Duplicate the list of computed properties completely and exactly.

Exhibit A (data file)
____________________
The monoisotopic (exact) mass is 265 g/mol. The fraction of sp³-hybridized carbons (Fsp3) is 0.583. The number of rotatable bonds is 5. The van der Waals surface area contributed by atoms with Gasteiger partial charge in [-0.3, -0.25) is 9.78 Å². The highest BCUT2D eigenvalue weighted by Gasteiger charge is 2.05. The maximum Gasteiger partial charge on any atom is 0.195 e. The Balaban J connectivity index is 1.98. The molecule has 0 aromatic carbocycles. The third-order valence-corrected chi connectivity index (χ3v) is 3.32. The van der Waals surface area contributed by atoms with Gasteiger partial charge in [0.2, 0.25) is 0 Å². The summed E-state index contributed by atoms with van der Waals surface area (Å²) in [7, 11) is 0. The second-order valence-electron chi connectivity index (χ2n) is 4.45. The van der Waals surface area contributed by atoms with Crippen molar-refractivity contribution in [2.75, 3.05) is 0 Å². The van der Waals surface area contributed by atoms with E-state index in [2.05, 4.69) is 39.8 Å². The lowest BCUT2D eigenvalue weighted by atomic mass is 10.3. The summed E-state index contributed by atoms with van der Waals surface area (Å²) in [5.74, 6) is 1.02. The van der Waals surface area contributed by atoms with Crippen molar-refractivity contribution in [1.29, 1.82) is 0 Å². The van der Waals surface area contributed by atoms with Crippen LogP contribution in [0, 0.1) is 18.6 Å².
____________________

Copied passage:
The monoisotopic (exact) mass is 265 g/mol. The fraction of sp³-hybridized carbons (Fsp3) is 0.583. The number of rotatable bonds is 5. The van der Waals surface area contributed by atoms with Gasteiger partial charge in [-0.3, -0.25) is 9.78 Å². The highest BCUT2D eigenvalue weighted by Gasteiger charge is 2.05. The maximum Gasteiger partial charge on any atom is 0.195 e. The Balaban J connectivity index is 1.98. The molecule has 0 aromatic carbocycles. The third-order valence-corrected chi connectivity index (χ3v) is 3.32. The van der Waals surface area contributed by atoms with Gasteiger partial charge in [0.2, 0.25) is 0 Å². The summed E-state index contributed by atoms with van der Waals surface area (Å²) in [7, 11) is 0. The second-order valence-electron chi connectivity index (χ2n) is 4.45. The van der Waals surface area contributed by atoms with Crippen molar-refractivity contribution in [2.75, 3.05) is 0 Å². The van der Waals surface area contributed by atoms with E-state index in [2.05, 4.69) is 39.8 Å². The lowest BCUT2D eigenvalue weighted by atomic mass is 10.3. The summed E-state index contributed by atoms with van der Waals surface area (Å²) in [5.74, 6) is 1.02. The van der Waals surface area contributed by atoms with Crippen molar-refractivity contribution in [1.29, 1.82) is 0 Å². The van der Waals surface area contributed by atoms with Crippen LogP contribution in [0, 0.1) is 18.6 Å².